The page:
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Analysis Of Professions For Women By Virginia Woolf

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Born in 1882 Virginia Woolf is a noted novelist and essayist, prominent for her nonlinear prose style and feminist writings. Her essay “Professions for Women” designed as a speech to be given at the Women’s Service League in 1931, informs her audience of the powerful internal dispute she and other women face in an attempt to live their everyday lives as women living in a masculine controlled society, especially within the careers they desire. Woolf adopted an urgent and motherly tone in order to reach her female audience in 1931 during her speech and in response her audience gathered. As a result of her distinct and emotional writing in Professions for Women, Woolf created an effective piece, still relevant today.

The first two sections
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In the first section language parallels are already being explored like, “It is true I am a women; it is true I am employed;…” (376). Woolf flatters the use of language parallels as they continue to spew in the rest of her essay and thankfully they work stressing the importance of the message Woolf is meaning to vindicate as they give her written and spoken voice a smooth flow of rhythm and balance as well as persuade the audience through repetition.

In the second section of her essay Woolf begins to inarguate her image, or make use of the rhetorical technique of ethos. Woolf speaks in a pleased tone when she says, “But to tell you my story- it is a simple one. You have only got to figure to yourselves a girl in her bedroom with a pen in her hand. She had only to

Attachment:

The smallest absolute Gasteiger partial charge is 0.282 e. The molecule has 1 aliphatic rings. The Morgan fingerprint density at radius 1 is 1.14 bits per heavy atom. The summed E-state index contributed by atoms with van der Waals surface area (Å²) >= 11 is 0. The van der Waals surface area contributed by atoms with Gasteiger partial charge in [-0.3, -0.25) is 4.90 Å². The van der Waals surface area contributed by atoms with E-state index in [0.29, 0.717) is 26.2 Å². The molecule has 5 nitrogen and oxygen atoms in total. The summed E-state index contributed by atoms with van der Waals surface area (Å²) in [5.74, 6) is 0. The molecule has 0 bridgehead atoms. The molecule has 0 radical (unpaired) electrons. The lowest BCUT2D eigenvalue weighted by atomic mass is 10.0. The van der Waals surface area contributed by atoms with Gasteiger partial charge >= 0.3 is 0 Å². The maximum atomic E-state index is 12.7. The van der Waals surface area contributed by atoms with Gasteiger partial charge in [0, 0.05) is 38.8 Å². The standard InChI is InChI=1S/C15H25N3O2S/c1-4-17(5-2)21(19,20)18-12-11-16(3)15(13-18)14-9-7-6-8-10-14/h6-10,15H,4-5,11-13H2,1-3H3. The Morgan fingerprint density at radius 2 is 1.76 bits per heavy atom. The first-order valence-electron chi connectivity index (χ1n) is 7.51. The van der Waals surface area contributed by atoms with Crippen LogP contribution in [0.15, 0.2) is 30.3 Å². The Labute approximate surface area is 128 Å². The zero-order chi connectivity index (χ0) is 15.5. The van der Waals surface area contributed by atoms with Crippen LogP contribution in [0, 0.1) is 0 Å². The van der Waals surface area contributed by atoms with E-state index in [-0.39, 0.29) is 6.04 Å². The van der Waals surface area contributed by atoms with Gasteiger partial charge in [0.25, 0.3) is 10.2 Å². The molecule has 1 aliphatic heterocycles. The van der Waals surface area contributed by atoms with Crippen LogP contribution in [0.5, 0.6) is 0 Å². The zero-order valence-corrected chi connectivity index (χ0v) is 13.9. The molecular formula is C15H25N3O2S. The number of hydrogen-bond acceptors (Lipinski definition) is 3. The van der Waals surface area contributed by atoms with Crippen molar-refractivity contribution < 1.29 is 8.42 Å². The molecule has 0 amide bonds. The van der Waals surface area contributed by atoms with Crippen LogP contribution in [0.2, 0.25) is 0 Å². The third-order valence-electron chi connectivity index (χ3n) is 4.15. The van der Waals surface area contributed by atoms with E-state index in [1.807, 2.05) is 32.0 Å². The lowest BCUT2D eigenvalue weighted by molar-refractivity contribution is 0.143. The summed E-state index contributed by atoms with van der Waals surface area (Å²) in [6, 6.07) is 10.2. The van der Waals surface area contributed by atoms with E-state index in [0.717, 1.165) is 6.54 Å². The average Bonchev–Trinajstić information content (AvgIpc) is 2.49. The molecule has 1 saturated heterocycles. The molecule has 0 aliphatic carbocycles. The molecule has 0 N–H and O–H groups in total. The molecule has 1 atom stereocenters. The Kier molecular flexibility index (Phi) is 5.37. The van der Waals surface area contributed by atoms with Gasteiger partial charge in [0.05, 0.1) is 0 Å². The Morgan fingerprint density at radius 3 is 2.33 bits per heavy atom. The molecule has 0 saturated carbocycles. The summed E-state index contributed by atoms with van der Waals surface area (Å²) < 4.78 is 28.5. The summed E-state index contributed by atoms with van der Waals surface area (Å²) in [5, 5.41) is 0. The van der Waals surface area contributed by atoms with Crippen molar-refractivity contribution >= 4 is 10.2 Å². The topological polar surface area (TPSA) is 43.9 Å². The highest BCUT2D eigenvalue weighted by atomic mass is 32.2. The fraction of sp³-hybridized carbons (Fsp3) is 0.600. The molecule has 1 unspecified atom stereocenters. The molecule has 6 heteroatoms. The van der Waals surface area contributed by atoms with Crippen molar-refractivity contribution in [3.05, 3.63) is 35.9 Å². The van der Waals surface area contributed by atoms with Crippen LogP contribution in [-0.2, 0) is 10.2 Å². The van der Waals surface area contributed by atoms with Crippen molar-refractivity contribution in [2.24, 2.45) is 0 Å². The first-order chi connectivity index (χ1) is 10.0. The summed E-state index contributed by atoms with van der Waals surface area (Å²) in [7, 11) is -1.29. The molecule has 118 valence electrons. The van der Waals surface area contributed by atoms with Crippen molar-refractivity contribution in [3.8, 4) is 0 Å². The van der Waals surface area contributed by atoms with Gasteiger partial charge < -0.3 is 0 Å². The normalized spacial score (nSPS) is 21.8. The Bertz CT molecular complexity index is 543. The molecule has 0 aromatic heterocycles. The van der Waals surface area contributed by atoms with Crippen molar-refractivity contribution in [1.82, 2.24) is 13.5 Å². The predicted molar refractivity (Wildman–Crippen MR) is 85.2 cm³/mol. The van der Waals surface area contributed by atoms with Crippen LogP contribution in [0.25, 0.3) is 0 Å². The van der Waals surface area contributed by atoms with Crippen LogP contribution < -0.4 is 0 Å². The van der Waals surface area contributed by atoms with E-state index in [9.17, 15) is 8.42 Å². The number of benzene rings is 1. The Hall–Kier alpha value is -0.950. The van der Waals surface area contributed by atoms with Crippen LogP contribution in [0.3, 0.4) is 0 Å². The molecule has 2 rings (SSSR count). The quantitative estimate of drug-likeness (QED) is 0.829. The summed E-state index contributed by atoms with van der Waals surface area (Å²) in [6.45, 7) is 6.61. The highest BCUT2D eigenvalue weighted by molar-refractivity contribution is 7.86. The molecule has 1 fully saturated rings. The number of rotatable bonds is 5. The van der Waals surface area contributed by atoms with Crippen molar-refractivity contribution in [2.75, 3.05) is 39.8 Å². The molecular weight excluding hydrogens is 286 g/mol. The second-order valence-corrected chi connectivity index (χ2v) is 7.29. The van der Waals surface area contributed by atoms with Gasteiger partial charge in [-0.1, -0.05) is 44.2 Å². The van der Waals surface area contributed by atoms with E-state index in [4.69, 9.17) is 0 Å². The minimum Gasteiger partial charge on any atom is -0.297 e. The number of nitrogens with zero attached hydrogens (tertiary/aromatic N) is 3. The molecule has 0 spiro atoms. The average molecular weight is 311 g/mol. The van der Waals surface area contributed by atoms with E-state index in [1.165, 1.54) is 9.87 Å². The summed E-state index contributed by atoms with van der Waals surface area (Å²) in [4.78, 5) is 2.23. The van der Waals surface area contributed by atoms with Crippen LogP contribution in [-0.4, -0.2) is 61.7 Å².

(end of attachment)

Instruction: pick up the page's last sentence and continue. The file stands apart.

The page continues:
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She says, “The image that comes to mind when I think of this girl is the image of a fishermen lying sunk in dreams on the verge of a deep lake with a rod held out over water. She was letting her imagination sweep unchecked round every rock and cranny of the world that lies submerged in the depths of our unconscious being” (379). Woolf was implying like fishermen, writers must sit and wait patiently, writers wait until the perfect idea comes along, and fishermen until the perfect fish come along. The use of metaphors in her essay give her audience the opportunity to think creatively of what they are being told as well as employ life-like comparisons to the ideas being expressed by the writer or